Determinants of collective action among farmers in Dzindi Communal Irrigation Scheme, Limpopo Province, South Africa
Letsoalo, Sebatana Simon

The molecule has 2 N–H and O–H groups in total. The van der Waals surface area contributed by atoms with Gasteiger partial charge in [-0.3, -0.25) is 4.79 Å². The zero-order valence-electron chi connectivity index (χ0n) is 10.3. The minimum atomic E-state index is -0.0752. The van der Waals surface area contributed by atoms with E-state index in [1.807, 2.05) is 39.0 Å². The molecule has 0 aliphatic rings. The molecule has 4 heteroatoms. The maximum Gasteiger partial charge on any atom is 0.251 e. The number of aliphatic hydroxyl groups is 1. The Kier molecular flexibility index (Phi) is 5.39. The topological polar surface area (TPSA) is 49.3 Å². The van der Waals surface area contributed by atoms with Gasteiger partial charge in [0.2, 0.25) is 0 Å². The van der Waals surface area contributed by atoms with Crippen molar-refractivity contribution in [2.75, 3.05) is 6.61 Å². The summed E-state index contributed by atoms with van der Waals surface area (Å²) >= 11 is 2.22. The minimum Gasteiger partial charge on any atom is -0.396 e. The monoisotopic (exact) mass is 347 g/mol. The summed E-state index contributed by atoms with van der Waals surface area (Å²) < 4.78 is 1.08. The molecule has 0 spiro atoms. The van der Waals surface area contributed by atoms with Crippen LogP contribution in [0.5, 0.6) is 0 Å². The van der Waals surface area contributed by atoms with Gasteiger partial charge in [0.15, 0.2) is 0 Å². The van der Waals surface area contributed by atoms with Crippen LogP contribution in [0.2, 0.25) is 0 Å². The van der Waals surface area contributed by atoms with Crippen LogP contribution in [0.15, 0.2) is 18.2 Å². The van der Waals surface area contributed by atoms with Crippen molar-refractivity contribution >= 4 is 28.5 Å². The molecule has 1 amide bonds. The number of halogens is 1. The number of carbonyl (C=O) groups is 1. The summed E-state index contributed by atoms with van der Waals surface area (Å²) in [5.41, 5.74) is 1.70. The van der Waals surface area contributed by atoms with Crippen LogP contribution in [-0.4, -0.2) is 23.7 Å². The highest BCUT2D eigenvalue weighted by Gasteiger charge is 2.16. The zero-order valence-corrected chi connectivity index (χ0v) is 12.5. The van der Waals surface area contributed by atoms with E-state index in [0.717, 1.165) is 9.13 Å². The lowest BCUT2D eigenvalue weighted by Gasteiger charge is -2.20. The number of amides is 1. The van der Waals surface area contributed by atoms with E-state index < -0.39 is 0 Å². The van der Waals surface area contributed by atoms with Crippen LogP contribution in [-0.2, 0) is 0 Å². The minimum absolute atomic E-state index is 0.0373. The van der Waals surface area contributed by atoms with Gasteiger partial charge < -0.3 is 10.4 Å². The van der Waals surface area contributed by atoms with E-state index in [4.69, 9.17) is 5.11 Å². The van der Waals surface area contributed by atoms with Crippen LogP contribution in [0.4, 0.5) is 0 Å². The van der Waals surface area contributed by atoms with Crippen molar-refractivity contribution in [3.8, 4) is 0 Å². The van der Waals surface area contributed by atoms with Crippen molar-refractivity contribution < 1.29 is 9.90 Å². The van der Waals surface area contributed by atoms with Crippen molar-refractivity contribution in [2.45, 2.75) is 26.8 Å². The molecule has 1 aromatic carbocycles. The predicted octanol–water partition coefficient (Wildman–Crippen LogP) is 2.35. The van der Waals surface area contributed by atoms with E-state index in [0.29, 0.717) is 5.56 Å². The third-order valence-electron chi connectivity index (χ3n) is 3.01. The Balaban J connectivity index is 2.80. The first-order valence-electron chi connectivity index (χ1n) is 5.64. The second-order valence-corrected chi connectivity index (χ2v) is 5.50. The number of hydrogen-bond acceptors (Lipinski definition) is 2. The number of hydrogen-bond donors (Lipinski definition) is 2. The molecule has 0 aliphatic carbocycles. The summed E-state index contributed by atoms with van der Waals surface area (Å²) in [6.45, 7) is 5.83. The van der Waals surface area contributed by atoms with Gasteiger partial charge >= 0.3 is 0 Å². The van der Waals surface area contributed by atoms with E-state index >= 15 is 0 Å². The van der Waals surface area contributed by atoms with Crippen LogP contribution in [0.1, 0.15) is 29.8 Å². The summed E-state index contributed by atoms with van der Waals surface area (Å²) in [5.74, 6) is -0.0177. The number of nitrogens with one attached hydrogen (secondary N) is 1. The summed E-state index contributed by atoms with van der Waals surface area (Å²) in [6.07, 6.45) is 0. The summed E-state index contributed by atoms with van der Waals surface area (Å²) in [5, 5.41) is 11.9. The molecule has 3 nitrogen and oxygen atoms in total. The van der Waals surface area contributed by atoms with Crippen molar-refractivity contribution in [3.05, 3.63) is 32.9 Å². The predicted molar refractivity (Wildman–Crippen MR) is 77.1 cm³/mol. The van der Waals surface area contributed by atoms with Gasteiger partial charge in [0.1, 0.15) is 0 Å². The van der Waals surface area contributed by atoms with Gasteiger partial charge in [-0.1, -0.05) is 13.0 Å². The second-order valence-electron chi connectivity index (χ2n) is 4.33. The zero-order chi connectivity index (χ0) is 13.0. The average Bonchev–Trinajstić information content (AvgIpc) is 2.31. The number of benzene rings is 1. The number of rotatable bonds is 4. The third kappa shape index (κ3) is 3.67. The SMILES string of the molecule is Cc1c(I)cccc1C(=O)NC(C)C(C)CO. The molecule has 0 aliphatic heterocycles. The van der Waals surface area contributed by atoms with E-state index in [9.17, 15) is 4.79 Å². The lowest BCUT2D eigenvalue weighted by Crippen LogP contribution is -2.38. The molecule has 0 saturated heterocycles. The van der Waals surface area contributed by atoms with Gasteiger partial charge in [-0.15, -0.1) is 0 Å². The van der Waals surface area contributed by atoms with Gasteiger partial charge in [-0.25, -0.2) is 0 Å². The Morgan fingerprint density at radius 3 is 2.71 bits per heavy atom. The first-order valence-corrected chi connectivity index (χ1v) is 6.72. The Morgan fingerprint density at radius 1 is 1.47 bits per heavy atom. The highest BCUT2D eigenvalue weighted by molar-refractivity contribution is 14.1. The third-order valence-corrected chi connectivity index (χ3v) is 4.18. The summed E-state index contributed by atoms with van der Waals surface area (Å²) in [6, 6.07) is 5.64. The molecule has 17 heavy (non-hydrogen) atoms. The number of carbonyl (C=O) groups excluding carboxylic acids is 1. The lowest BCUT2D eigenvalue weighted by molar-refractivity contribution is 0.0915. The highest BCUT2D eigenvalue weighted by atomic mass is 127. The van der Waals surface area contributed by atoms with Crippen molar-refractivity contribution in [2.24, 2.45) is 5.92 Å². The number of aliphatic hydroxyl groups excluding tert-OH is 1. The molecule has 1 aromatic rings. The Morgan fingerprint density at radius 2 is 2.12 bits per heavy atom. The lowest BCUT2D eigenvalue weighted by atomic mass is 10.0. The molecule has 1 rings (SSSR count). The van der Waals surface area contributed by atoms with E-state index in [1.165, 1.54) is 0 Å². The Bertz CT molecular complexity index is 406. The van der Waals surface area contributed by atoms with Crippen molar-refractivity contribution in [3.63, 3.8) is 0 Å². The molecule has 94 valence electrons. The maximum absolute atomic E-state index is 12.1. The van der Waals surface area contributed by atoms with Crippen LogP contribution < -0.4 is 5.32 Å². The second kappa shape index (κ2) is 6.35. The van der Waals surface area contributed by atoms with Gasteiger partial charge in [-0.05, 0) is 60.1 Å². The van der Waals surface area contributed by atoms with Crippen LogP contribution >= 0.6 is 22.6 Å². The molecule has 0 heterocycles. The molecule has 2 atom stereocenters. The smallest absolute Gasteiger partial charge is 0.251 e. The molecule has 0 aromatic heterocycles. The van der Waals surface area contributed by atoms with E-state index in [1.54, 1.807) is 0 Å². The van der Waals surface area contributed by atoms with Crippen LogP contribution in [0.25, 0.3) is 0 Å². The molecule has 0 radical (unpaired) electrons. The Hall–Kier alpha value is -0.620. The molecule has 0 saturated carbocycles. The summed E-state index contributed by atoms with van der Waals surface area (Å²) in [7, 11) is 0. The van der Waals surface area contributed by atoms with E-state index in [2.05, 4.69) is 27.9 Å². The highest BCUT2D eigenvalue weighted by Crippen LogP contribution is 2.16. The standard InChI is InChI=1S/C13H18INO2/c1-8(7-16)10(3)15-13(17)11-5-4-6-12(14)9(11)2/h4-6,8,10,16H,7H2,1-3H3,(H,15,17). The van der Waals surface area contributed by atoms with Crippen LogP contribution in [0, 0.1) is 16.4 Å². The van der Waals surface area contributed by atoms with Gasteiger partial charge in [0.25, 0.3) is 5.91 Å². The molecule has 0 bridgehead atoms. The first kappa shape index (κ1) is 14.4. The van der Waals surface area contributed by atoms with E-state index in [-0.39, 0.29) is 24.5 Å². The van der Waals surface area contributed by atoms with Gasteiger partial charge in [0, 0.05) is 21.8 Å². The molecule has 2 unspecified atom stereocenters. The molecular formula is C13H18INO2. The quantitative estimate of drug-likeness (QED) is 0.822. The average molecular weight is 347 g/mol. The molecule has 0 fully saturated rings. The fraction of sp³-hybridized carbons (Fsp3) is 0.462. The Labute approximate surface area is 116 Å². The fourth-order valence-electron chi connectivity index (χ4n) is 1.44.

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The main objective of the study was to analyse the determinants of collective action among farmers in Dzindi communal irrigation scheme, Limpopo Province, South Africa. The specific objectives were to describe the socio-economic profiles, assess livelihood strategies pursued, determine participation in collective action activities, analyse the determinants of participation in collective action activities, examine perceptions of the effect of collective action on livelihood capital, ascertain knowledge about collective action processes and determine the dimensions of collectivism and individualism among farmers involved in the irrigation scheme. The study was conducted in Dzindi irrigation scheme. The population of this study included all 106 plot holders in Dzindi, smallholder irrigation scheme. Simple random sampling techniques were used to select 97 plot holders. Data for this study was generated from primary source based on the objective of the study. A structured questionnaire consisting of five sections namely, personal characteristics and socio-economic factors of irrigators, offences and conflict resolution in sharing irrigation water in the irrigation scheme, collective action activities, scale on individualism vs collectivism, livelihood strategies among the irrigators, perception of the effect of collective action on livelihood capital and irrigators' knowledge of collective action processes. The questionnaire was face validated by a panel of experts on agricultural extension, collective action and research and a split half technique was used to determine the reliability coefficient. Data was analysed using the Statistical Package for Social Sciences (SPSS) 18. 0. Standard deviation, mean and frequency distribution were used to · describe the personal characteristics; multiple regression analysis was used to determine the effect of predictors on the dependent variables of the study. The results revealed that majority of the farmers were male, more than 50 years, having at least 20 years of farming experience, and being Christians, having ownership of plots with large household sizes with more female per household than male. Maize, lentils and Kale are the most prominent crops on the irrigation scheme. Majority of the farmers were allocated land on the irrigation scheme on first come, first served basis, used flood irrigation systems, practised double, multiple, and multiple cropping system and had contact with extension officers. The prominent sources of information were television, radio, and extension officers. There is generally a low participation in social organisations listed by farmers. Most common offences and conflict resolution techniques were: caught breaking irrigation rules, apologise immediately when found caught committing an offence, use more days to irrigate and use more irrigation water. The results revealed that only three out of a list of 25 collective action activities were commonly practised. These were replacement of damaged concrete slabs, Weed control in joints and participation in meetings. The results show that from the list of 44 statements on the individualism scale, 35 statements were above the actual mean score of 3.0. Conversely, 21 of the 35 listed statements on collectivism were above the actual mean of 3. 0 which depicts a high tendency towards collective actions. Overall, the tendency among irrigators for individualism is higher than collectivism on the irrigation scheme. The results on the perception of the effect of collective action on livelihood capital among irrigators in the Dzindi scheme revealed an overwhelming general negative attitude by farmers towards the effect of collective action on livelihood capital. The results revealed an overwhelming general negative behaviour by farmers towards collective action The results further revealed ah overwhelming high knowledge by farmers on collective action processes. Significant determinants of participation in collective action processes were perceived effect on natural capital ( t = 3. 36, p < 0. 05), Perceived effect on social capital ( t = 2.33, p < 0.05), Perceived usefulness of collective action ( t = 2.40, p < 0.05), perceived ease of use of,collective action ( t = 2.07, p < 0.05), knowledge of collective action ( t = 1.96, p < 0.05), age ( t = -3.99, p < 0.05), farming experience ( t = 2.08, p < 0.05), educational/eve/ ( t = 2.06, p < 0.05), religious belief ( t = 3.45, p < 0.05), land ownership ( t = 1.81, p < 0.10) and distance to market ( t = 3.83, p < 0.05). Based on the findings of this study, it is recommended that there is a need to improve on the mechanisms that will reduce the tendency among irrigators for individualism which was higher than collectivism; perception of the effect of collective action on livelihood capital among irrigators in the Dzindi scheme, mechanism to reduce the overwhelming general negative behaviour by farmers towards collective action and to translate their high knowledge on collective action processes into actions.